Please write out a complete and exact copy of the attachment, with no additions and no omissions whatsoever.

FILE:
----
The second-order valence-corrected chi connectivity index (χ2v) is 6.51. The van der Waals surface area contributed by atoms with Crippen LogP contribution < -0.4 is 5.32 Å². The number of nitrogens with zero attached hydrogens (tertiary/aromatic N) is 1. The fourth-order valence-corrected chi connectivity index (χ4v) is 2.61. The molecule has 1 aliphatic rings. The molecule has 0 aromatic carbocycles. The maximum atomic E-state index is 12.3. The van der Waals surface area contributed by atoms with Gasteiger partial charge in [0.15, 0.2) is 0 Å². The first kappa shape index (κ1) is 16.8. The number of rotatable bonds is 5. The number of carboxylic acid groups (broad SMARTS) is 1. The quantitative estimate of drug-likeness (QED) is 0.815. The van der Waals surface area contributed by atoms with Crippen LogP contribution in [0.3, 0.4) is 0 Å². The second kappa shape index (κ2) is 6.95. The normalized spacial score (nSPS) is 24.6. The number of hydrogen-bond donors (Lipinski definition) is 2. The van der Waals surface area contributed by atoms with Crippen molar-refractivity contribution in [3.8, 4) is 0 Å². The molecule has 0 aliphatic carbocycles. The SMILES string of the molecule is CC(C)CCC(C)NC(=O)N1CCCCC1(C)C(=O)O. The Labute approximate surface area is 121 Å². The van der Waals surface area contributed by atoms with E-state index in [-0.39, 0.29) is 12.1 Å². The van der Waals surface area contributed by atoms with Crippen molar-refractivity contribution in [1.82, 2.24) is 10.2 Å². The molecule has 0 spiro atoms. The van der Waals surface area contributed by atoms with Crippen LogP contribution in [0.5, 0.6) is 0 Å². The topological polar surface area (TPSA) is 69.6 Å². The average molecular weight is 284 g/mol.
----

The second-order valence-corrected chi connectivity index (χ2v) is 6.51. The van der Waals surface area contributed by atoms with Crippen LogP contribution < -0.4 is 5.32 Å². The number of nitrogens with zero attached hydrogens (tertiary/aromatic N) is 1. The fourth-order valence-corrected chi connectivity index (χ4v) is 2.61. The molecule has 1 aliphatic rings. The molecule has 0 aromatic carbocycles. The maximum atomic E-state index is 12.3. The van der Waals surface area contributed by atoms with Gasteiger partial charge in [0.15, 0.2) is 0 Å². The first kappa shape index (κ1) is 16.8. The number of rotatable bonds is 5. The number of carboxylic acid groups (broad SMARTS) is 1. The quantitative estimate of drug-likeness (QED) is 0.815. The van der Waals surface area contributed by atoms with Crippen LogP contribution in [0.3, 0.4) is 0 Å². The second kappa shape index (κ2) is 6.95. The normalized spacial score (nSPS) is 24.6. The number of hydrogen-bond donors (Lipinski definition) is 2. The van der Waals surface area contributed by atoms with Crippen molar-refractivity contribution in [3.8, 4) is 0 Å². The molecule has 0 aliphatic carbocycles. The SMILES string of the molecule is CC(C)CCC(C)NC(=O)N1CCCCC1(C)C(=O)O. The Labute approximate surface area is 121 Å². The van der Waals surface area contributed by atoms with E-state index in [-0.39, 0.29) is 12.1 Å². The van der Waals surface area contributed by atoms with Crippen molar-refractivity contribution in [1.82, 2.24) is 10.2 Å². The molecule has 0 spiro atoms. The van der Waals surface area contributed by atoms with Crippen LogP contribution in [0.5, 0.6) is 0 Å². The topological polar surface area (TPSA) is 69.6 Å². The average molecular weight is 284 g/mol.